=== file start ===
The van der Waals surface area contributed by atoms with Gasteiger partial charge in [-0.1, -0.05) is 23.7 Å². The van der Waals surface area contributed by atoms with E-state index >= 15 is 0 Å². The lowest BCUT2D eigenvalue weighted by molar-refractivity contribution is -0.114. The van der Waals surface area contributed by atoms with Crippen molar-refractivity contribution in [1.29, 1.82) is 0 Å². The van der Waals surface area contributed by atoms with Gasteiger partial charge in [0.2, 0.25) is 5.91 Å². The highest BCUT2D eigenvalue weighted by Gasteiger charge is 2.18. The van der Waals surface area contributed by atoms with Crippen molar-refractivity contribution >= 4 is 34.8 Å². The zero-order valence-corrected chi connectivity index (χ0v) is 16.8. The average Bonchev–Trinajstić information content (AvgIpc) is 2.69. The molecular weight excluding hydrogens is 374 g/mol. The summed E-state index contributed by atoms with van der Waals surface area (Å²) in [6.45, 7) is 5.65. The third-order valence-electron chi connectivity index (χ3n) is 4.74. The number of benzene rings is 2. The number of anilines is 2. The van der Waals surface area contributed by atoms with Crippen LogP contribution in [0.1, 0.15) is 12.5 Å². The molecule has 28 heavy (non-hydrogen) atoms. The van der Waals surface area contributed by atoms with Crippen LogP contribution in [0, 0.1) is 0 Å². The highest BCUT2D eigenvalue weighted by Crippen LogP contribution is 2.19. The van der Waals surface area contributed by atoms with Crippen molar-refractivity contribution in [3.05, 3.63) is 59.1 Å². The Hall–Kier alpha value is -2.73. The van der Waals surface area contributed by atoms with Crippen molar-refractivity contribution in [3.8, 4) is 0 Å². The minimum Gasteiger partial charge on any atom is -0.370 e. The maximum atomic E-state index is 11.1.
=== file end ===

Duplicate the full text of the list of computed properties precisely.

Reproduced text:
The van der Waals surface area contributed by atoms with Gasteiger partial charge in [-0.1, -0.05) is 23.7 Å². The van der Waals surface area contributed by atoms with E-state index >= 15 is 0 Å². The lowest BCUT2D eigenvalue weighted by molar-refractivity contribution is -0.114. The van der Waals surface area contributed by atoms with Crippen molar-refractivity contribution in [1.29, 1.82) is 0 Å². The van der Waals surface area contributed by atoms with Gasteiger partial charge in [0.2, 0.25) is 5.91 Å². The highest BCUT2D eigenvalue weighted by Gasteiger charge is 2.18. The van der Waals surface area contributed by atoms with Crippen molar-refractivity contribution >= 4 is 34.8 Å². The zero-order valence-corrected chi connectivity index (χ0v) is 16.8. The average Bonchev–Trinajstić information content (AvgIpc) is 2.69. The molecular weight excluding hydrogens is 374 g/mol. The summed E-state index contributed by atoms with van der Waals surface area (Å²) in [6.45, 7) is 5.65. The third-order valence-electron chi connectivity index (χ3n) is 4.74. The number of benzene rings is 2. The number of anilines is 2. The van der Waals surface area contributed by atoms with Crippen LogP contribution in [0.1, 0.15) is 12.5 Å². The molecule has 28 heavy (non-hydrogen) atoms. The van der Waals surface area contributed by atoms with Crippen LogP contribution in [0, 0.1) is 0 Å². The highest BCUT2D eigenvalue weighted by Crippen LogP contribution is 2.19. The van der Waals surface area contributed by atoms with Crippen molar-refractivity contribution in [3.05, 3.63) is 59.1 Å². The Hall–Kier alpha value is -2.73. The van der Waals surface area contributed by atoms with Crippen molar-refractivity contribution in [3.8, 4) is 0 Å². The minimum Gasteiger partial charge on any atom is -0.370 e. The maximum atomic E-state index is 11.1.